9. “…In which borders and in what form.. (through the CSTO, and the Eurasian Union or as part of the Union State between Russia and Belorussia)?—questions like this will be decided when we have placed a firm full stop to the history of a Ukraine as an anti-Russian entity.”
10. The author moves to the West. “Did anyone in.. Paris and Berlin, seriously believe that Moscow would give up Kiev?… the West as a whole, and Europe in particular, lacked the strength to keep Ukraine within its sphere of influence, let alone to take Ukraine for itself."
11. “More precisely, they had only one option: to bet on the further collapse of Russia, that is of the Russian Federation. But it should have been clear twenty years ago that this would not work. And already 15 years ago, after Putin's Munich speech [of 2007]..."
12. The big geopolitical clash will cost Russia but it will survive:
“No amount of Western pressure on Russia will have any results. There will be losses from the transformation of the confrontation on both sides, but Russia is ready for them morally and geopolitically.”
13. A big theme for the author is that France and Germany are allegedly fundamentally different from the “Anglo-Saxons,” the UK and US, who are trying to assert Western hegemony over everyone, them included.
14. “The German project of European integration makes no strategic sense as long as there is Anglo-Saxon ideological, military and geopolitical control over the Old World.”“Europeans are now completely uninterested in building a new iron curtain on their eastern borders.”
15. “[T]he construction of a new world order - and this is the third dimension of current events - is accelerating, and its contours are more and more clearly poking through the unravelling fabric of Anglo-Saxon globalization. A multipolar world has finally become a reality.”
16. "the rest of the world sees and understands perfectly well: this is a conflict between Russia and the West, this is a response to the geopolitical expansion of the Atlanticists, this is Russia's recovering its historical space and place in the world."
17. Article ends:
“China and India, Latin America and Africa, the Islamic world and Southeast Asia - no one believes that the West leads the world order, much less sets the rules of the game. Russia has not only thrown down a challenge to the West,...
18. "..it's shown the era of Western global domination can be considered fully and definitively over. The new world will be built by all civilizations and centres of power, naturally, together with the West (united or not) -but not on its terms and not according to its rules.”
19. A few final comments. This is a Russian imperialist discourse: rejected at the end of the USSR, given respectability again under Putin in 2000 but still marginal. It entered Putin’s public speeches after seizure of Crimea—and now has entirely captured Putin’s world-view.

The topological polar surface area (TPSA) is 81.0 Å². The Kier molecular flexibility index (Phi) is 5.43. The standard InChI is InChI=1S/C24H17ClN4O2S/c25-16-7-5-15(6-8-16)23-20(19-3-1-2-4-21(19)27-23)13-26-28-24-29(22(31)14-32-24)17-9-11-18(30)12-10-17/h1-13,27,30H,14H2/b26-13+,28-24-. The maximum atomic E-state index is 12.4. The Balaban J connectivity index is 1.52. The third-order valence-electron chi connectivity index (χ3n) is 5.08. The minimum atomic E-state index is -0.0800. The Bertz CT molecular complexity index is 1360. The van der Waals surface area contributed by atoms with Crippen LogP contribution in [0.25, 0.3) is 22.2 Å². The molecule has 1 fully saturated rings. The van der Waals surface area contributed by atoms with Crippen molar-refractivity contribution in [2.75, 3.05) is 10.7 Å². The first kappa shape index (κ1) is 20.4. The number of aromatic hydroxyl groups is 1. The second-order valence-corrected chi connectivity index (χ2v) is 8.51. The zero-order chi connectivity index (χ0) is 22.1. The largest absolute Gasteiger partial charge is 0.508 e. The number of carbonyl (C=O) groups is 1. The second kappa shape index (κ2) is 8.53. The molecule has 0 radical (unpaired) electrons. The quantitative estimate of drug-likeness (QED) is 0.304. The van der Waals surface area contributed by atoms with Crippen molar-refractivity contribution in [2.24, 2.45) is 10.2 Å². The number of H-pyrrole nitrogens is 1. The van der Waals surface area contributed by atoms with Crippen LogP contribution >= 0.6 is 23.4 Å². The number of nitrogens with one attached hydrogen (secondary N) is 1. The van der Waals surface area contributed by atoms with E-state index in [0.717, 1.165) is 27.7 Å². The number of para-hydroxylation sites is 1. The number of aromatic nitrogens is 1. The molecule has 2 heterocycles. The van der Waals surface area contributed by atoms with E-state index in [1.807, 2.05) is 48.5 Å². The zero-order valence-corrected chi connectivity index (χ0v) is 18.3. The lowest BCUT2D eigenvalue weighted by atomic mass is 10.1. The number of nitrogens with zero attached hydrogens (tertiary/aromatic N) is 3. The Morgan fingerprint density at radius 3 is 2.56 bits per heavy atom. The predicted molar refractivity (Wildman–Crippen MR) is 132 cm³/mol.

20. Much of the Russian foreign establishment is anti-Western to various degrees but not nearly this aggressive (which is why most of them did not predict the invasion). But their views mean little when Putin makes all the decisions.
21. The author gives no agency to Ukrainians as people. He twists himself in a knot asserting that “brothers still shoot at each other, even though they have been divided only by their membership of the Russian and the Ukrainian armies.” It's regrettable fratricide, folks.
22. He magnifies differences in the West over Russia into major splits. That's now answered by Germany's historic reaction to events. Like most imperialists he fails how small countries, from the Baltic States in 1940 to Czechoslovakia in 1968, feel about big neighbours
23. The author gets it wrong anticipating Ukraine’s collapse and European disunity. Thank the Lord! But there's less to cheer elsewhere. The bet that only the West cares about Ukraine still has to be disproved, given equivocation of China, India, Turkey’s limited response.
24. The piece also reveals how far paranoia, grievance and aggression is embedded in state decision making—and is thus far immune to an alternative reality. Part of this is a willingness to endure hardship in pursuit of this Russian imperial project.
25. We can only hope Ukrainian resistance, international pressure and diplomacy will eventually force a re-think, but what will have happened to Ukraine, how many thousands of lives will have been lost before that happens? ENDS
*26 Thank you all for the huge response! Let me add one caveat. We can’t know that the article reflects the Kremlin’s intentions, only that a big news agency commissioned it to celebrate victory—and it “rhymes” with Putin’s big speech last week. Let's hope other views prevail.